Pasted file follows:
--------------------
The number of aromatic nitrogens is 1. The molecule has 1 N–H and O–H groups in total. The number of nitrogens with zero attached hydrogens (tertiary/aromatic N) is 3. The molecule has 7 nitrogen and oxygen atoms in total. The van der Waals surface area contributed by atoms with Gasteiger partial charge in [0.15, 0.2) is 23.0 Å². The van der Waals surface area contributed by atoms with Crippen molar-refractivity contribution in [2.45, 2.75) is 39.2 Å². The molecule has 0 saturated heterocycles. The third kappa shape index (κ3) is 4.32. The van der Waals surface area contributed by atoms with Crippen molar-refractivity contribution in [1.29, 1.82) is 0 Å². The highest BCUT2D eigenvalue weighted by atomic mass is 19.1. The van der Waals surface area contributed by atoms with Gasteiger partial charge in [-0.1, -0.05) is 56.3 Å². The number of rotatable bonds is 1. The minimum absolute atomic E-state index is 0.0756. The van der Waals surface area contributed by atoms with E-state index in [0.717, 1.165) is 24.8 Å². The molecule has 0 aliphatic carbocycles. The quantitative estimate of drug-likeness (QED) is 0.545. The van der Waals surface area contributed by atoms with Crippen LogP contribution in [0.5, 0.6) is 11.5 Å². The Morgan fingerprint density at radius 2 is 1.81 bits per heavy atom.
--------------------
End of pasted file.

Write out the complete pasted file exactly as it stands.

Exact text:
The number of aromatic nitrogens is 1. The molecule has 1 N–H and O–H groups in total. The number of nitrogens with zero attached hydrogens (tertiary/aromatic N) is 3. The molecule has 7 nitrogen and oxygen atoms in total. The van der Waals surface area contributed by atoms with Gasteiger partial charge in [0.15, 0.2) is 23.0 Å². The van der Waals surface area contributed by atoms with Crippen molar-refractivity contribution in [2.45, 2.75) is 39.2 Å². The molecule has 0 saturated heterocycles. The third kappa shape index (κ3) is 4.32. The van der Waals surface area contributed by atoms with Crippen molar-refractivity contribution in [1.29, 1.82) is 0 Å². The highest BCUT2D eigenvalue weighted by atomic mass is 19.1. The van der Waals surface area contributed by atoms with Gasteiger partial charge in [-0.1, -0.05) is 56.3 Å². The number of rotatable bonds is 1. The minimum absolute atomic E-state index is 0.0756. The van der Waals surface area contributed by atoms with E-state index in [0.717, 1.165) is 24.8 Å². The molecule has 0 aliphatic carbocycles. The quantitative estimate of drug-likeness (QED) is 0.545. The van der Waals surface area contributed by atoms with Crippen LogP contribution in [0.5, 0.6) is 11.5 Å². The Morgan fingerprint density at radius 2 is 1.81 bits per heavy atom.